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If they have worms, what is the treatment?

Discussion in 'Predators and Pests' started by calicokat, Nov 12, 2010.

  1. calicokat

    calicokat Chillin' With My Peeps

    Apr 2, 2009
    azalia, indiana
    We had an outbreak of lice in the chickens this summer, after we came home from the Fair, and successfully got that under control.

    But I think there is still something going on with my flock.

    I have 6 Large fowl, and 5 bantums that should be laying -- I've been getting only ONE egg per day, most all summer. It's from the same girl. The six LF are all over a year, and all have layed well before. One is coming off being broody, but her chicks are 3 months old. Five of the bantums are 6 months old, and one is 10 months old. The older bantum did lay a few (no more than 4 or 5) eggs back in July (on the ground in the coop, never found the nest box). But then nothing.

    Feathers are a little dry on about half of the birds, and a couple are molting now, but in general, they've gone way too long not laying for there not to be something else going on.

    So, if it's worms, how would I know? And what is the treatment?
     
  2. Clay Valley Farmer

    Clay Valley Farmer Chillin' With My Peeps

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    How to know they don't have worms is get some poop samples tested by vet.

    Given your egg production is low right now and you have some molting going on, it is an ideal time to worm them. To reduce the impact on egg withdrawal . Pretty much any chicken that has outdoor access will get worms sooner or later. For many it likely causes little trouble unless they get overwhelmed by them.

    Wazine 17 in the water one day then 10 days to 2 weeks later follow up with broad spectrum ivermectin, fenbendazole, or which ever other you prefer. The follow up wormers are not sold for chickens but many use sheep, cow, or horse type wormers.
     
  3. snowflake

    snowflake Chillin' With My Peeps

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    Belding Michigan
    do they free range at all? mine do and I couldn't figure out why I wasn't getting more eggs . as the count dropped off way before summers end. Grand sons found 2 nests in the tall grass. 18 eggs in 1 and 20 eggs in the other. you might want to look around. [​IMG]
     
  4. Jim from Cincinnati

    Jim from Cincinnati Out Of The Brooder

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    Dec 13, 2009
    Cincinnati, Ohio
    Need help....how much wazine 17 do I put per a gallon container....sorry to need to ask...thanks
     
  5. dawg53

    dawg53 Humble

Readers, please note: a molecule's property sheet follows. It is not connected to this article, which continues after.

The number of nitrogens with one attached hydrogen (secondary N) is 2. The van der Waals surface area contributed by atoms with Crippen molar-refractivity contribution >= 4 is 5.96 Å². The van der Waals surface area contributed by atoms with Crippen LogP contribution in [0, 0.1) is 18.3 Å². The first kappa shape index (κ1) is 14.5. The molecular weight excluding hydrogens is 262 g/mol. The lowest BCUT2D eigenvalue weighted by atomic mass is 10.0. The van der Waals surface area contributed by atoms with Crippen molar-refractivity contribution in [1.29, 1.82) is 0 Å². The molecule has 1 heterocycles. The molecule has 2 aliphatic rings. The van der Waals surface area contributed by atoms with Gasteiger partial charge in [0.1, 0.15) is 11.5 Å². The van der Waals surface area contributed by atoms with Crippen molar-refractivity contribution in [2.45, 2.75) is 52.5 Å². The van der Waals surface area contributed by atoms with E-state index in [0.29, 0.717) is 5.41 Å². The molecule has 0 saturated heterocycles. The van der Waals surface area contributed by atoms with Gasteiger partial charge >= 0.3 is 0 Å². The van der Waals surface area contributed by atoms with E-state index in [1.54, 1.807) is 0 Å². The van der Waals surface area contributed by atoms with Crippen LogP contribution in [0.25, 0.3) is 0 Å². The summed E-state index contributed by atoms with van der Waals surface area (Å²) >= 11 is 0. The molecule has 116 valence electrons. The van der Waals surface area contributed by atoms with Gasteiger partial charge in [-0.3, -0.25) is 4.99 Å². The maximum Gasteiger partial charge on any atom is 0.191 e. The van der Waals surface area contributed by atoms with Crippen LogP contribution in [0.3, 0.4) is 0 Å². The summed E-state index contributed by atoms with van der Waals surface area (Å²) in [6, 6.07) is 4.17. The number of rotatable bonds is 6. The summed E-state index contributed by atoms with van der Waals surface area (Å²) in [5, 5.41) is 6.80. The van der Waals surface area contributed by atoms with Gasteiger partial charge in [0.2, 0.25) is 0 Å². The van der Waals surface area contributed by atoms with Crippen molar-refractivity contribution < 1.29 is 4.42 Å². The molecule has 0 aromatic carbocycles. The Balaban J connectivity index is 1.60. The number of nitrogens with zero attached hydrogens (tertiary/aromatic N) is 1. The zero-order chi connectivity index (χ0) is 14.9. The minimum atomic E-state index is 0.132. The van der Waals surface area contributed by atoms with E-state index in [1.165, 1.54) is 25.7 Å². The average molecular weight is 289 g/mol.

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    Quote:One ounce per 1 gallon of water.
     
  6. akepnerjr

    akepnerjr Out Of The Brooder

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    Oct 29, 2010
    Newton NC
    I bought Wazine 17 and it clearly stated that it is NOT for use on Layers used for consumption. I decided not to use it. Any thoughts?
     
  7. dawg53

    dawg53 Humble

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    Quote:There's a 14 day withholding period prior to slaughter, after that you can eat the chicken (cooked of course.) So, if it's safe to eat after 14 days after using wazine, then the eggs are safe to eat after 14 days as well....14 days is the normal egg withdrawal time for most wormers including wazine.
     
    Last edited: Nov 14, 2010
  8. calicokat

    calicokat Chillin' With My Peeps

    Apr 2, 2009
    azalia, indiana
    Thanks for the help!

    Yes, they free ranged all summer. But, no, there are no hidden nests, we've been looking since July -- they'd have rotted and exploded by now [​IMG] That was our greatest fear, that we'd find a nest by smell [​IMG]

    So, Wazine 17 - 1 oz. per gallon of water. Then 10 days later broad spectrum ivermectin or fenbendazole -- can I find these all at Rural King or Tractor Supply pretty readily. I could just go ahead and do this without taking the poo to be tested, right? Or will it harm them if they are worm-free?
     
  9. Judy

    Judy Moderator Staff Member

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    It shouldn't harm them, and it is unlikely they are worm free; most chickens have at least a few. But then, it's not hard to miss molting in birds that don't lose huge numbers of feathers. They are the right general age. And what about shorter days? Do you use added light?
     
  10. dawg53

    dawg53 Humble

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    Quote:I recommend you purchase Safeguard (fenbendazole) equine paste wormer at TSC. It's a yellow/green toothpaste looking box. If you use the Safeguard, there will be no need to take a poop sample to the vet. Dosage is a "pea" size amount for each chicken. You can put it on a small piece of bread and give a piece to each chicken.
     

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